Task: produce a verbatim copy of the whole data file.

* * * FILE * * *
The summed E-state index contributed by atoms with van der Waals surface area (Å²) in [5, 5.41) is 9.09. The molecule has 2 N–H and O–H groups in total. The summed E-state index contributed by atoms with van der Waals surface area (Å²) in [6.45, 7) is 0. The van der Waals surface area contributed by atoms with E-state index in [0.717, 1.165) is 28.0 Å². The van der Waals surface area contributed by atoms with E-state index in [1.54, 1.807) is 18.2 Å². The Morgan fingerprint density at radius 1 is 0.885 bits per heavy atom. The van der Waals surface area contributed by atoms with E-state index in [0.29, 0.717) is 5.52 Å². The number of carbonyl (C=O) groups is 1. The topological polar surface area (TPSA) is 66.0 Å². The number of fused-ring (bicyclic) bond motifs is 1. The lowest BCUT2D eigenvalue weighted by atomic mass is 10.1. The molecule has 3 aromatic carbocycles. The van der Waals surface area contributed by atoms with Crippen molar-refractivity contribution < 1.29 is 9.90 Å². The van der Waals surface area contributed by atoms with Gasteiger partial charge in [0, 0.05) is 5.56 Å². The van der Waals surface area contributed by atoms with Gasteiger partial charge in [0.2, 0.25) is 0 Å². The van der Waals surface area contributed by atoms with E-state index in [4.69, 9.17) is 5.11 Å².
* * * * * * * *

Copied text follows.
The summed E-state index contributed by atoms with van der Waals surface area (Å²) in [5, 5.41) is 9.09. The molecule has 2 N–H and O–H groups in total. The summed E-state index contributed by atoms with van der Waals surface area (Å²) in [6.45, 7) is 0. The van der Waals surface area contributed by atoms with E-state index in [0.717, 1.165) is 28.0 Å². The van der Waals surface area contributed by atoms with E-state index in [1.54, 1.807) is 18.2 Å². The Morgan fingerprint density at radius 1 is 0.885 bits per heavy atom. The van der Waals surface area contributed by atoms with E-state index in [0.29, 0.717) is 5.52 Å². The number of carbonyl (C=O) groups is 1. The topological polar surface area (TPSA) is 66.0 Å². The number of fused-ring (bicyclic) bond motifs is 1. The lowest BCUT2D eigenvalue weighted by atomic mass is 10.1. The molecule has 3 aromatic carbocycles. The van der Waals surface area contributed by atoms with Crippen molar-refractivity contribution < 1.29 is 9.90 Å². The van der Waals surface area contributed by atoms with Gasteiger partial charge in [0, 0.05) is 5.56 Å². The van der Waals surface area contributed by atoms with Gasteiger partial charge in [0.2, 0.25) is 0 Å². The van der Waals surface area contributed by atoms with E-state index in [4.69, 9.17) is 5.11 Å².